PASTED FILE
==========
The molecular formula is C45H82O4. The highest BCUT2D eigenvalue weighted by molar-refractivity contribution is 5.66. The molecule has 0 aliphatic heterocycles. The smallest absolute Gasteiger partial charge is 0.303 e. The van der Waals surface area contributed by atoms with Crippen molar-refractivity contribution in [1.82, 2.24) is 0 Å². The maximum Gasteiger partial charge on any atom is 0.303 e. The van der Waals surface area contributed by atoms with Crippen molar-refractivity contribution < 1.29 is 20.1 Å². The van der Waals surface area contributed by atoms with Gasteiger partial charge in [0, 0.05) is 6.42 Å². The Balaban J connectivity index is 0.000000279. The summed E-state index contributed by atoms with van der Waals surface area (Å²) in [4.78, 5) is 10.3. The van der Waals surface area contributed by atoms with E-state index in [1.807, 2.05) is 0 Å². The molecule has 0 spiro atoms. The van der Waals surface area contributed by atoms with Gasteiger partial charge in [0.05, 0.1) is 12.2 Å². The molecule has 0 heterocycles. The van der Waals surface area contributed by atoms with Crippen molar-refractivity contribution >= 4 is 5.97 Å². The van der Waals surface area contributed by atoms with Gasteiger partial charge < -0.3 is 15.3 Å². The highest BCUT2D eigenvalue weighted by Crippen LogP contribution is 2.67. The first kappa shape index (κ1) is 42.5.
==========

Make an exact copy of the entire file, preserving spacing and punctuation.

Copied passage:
The molecular formula is C45H82O4. The highest BCUT2D eigenvalue weighted by molar-refractivity contribution is 5.66. The molecule has 0 aliphatic heterocycles. The smallest absolute Gasteiger partial charge is 0.303 e. The van der Waals surface area contributed by atoms with Crippen molar-refractivity contribution in [1.82, 2.24) is 0 Å². The maximum Gasteiger partial charge on any atom is 0.303 e. The van der Waals surface area contributed by atoms with Crippen molar-refractivity contribution < 1.29 is 20.1 Å². The van der Waals surface area contributed by atoms with Gasteiger partial charge in [0, 0.05) is 6.42 Å². The Balaban J connectivity index is 0.000000279. The summed E-state index contributed by atoms with van der Waals surface area (Å²) in [4.78, 5) is 10.3. The van der Waals surface area contributed by atoms with E-state index in [1.807, 2.05) is 0 Å². The molecule has 0 spiro atoms. The van der Waals surface area contributed by atoms with Gasteiger partial charge in [0.05, 0.1) is 12.2 Å². The molecule has 0 heterocycles. The van der Waals surface area contributed by atoms with Crippen molar-refractivity contribution >= 4 is 5.97 Å². The van der Waals surface area contributed by atoms with Gasteiger partial charge < -0.3 is 15.3 Å². The highest BCUT2D eigenvalue weighted by Crippen LogP contribution is 2.67. The first kappa shape index (κ1) is 42.5.